Let me have men about me that are fat, Sleek-headed men, and such as sleep o'nights.—Shakespeare.
The devout psalmist sang, "He giveth His beloved sleep"; old Homer exclaimed, "Sleep is the gift of God"; the poet Young wrote of it in his "Night Thoughts" as "Tired Nature's sweet restorer," and also:
Man's rich restorative, his balmy bath That supplies, lubricates and keeps in play The various movements of this nice machine.
Depew calls it "the solvent of longevity, health and work"; while Henry Clews, the financier, said recently, "Sleep means everything to a man—good health, good looks, will-power, and self-confidence." Wise men from Socrates to Russell Sage have advocated spending one-third of the twenty-four hours in bed. All this shows a deep appreciation of this restful attribute among all ages and conditions of human thought.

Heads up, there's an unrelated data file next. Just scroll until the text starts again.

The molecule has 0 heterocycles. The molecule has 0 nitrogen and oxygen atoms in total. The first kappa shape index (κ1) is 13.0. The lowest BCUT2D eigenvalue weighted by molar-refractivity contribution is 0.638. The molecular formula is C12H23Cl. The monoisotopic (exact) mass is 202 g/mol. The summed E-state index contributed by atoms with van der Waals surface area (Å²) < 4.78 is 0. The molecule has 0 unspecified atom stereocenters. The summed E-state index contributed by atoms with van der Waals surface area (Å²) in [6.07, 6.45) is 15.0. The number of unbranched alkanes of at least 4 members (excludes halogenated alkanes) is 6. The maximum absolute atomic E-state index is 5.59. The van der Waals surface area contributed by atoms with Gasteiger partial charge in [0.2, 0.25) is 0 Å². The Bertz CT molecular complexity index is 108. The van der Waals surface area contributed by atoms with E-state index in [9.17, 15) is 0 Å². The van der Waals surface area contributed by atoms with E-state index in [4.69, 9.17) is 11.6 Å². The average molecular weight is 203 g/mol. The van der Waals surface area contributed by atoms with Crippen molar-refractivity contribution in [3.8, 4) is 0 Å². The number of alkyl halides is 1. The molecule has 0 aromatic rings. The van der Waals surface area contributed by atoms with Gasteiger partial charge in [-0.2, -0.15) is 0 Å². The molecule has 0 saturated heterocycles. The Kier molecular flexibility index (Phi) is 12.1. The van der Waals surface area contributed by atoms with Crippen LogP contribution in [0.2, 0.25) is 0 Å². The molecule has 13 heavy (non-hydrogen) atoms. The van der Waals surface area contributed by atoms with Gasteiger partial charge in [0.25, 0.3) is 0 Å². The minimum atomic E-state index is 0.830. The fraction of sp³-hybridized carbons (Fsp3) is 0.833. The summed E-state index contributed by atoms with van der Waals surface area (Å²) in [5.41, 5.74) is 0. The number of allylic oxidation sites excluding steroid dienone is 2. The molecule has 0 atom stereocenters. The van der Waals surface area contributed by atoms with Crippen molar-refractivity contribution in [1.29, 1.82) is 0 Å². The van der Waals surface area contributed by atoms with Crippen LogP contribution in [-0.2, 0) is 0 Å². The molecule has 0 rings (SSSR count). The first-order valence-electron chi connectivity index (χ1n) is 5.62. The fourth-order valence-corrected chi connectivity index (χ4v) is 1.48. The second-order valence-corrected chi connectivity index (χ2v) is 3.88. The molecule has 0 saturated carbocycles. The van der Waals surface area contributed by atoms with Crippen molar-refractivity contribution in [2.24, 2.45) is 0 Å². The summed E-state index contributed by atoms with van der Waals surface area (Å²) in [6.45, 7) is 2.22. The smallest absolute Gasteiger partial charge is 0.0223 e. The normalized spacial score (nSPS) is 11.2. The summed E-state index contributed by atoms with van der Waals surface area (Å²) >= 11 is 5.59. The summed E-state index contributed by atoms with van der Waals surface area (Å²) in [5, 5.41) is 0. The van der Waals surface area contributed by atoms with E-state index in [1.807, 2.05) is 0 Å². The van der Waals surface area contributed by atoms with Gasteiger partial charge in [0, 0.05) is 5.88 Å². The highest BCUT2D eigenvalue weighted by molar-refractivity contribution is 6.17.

Sleep, as a "balm to hurt minds," has been thoroughly considered by the neurologists,